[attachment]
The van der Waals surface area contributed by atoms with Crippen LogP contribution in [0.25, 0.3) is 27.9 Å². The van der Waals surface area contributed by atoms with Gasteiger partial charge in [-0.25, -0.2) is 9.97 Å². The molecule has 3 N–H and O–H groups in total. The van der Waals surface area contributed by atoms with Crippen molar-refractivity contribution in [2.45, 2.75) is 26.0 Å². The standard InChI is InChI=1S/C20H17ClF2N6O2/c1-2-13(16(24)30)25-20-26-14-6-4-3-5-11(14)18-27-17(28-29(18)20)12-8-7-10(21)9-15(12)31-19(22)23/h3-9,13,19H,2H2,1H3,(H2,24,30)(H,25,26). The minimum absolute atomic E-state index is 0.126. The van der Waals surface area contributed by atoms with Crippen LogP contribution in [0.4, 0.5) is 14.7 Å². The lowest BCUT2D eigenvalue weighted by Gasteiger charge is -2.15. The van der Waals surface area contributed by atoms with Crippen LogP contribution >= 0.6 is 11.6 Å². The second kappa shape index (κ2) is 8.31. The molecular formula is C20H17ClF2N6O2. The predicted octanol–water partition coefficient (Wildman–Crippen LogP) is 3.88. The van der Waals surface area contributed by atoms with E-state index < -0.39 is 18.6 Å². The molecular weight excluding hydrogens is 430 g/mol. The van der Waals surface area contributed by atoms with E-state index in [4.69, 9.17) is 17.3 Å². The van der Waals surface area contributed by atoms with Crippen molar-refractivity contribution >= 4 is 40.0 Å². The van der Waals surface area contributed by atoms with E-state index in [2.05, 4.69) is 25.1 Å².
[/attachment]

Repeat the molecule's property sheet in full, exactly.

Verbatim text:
The van der Waals surface area contributed by atoms with Crippen LogP contribution in [0.25, 0.3) is 27.9 Å². The van der Waals surface area contributed by atoms with Gasteiger partial charge in [-0.25, -0.2) is 9.97 Å². The molecule has 3 N–H and O–H groups in total. The van der Waals surface area contributed by atoms with Crippen molar-refractivity contribution in [2.45, 2.75) is 26.0 Å². The standard InChI is InChI=1S/C20H17ClF2N6O2/c1-2-13(16(24)30)25-20-26-14-6-4-3-5-11(14)18-27-17(28-29(18)20)12-8-7-10(21)9-15(12)31-19(22)23/h3-9,13,19H,2H2,1H3,(H2,24,30)(H,25,26). The minimum absolute atomic E-state index is 0.126. The van der Waals surface area contributed by atoms with Crippen LogP contribution in [0.4, 0.5) is 14.7 Å². The lowest BCUT2D eigenvalue weighted by Gasteiger charge is -2.15. The van der Waals surface area contributed by atoms with Crippen LogP contribution >= 0.6 is 11.6 Å². The second kappa shape index (κ2) is 8.31. The molecular formula is C20H17ClF2N6O2. The predicted octanol–water partition coefficient (Wildman–Crippen LogP) is 3.88. The van der Waals surface area contributed by atoms with E-state index < -0.39 is 18.6 Å². The molecular weight excluding hydrogens is 430 g/mol. The van der Waals surface area contributed by atoms with E-state index in [4.69, 9.17) is 17.3 Å². The van der Waals surface area contributed by atoms with Crippen molar-refractivity contribution >= 4 is 40.0 Å². The van der Waals surface area contributed by atoms with E-state index in [2.05, 4.69) is 25.1 Å².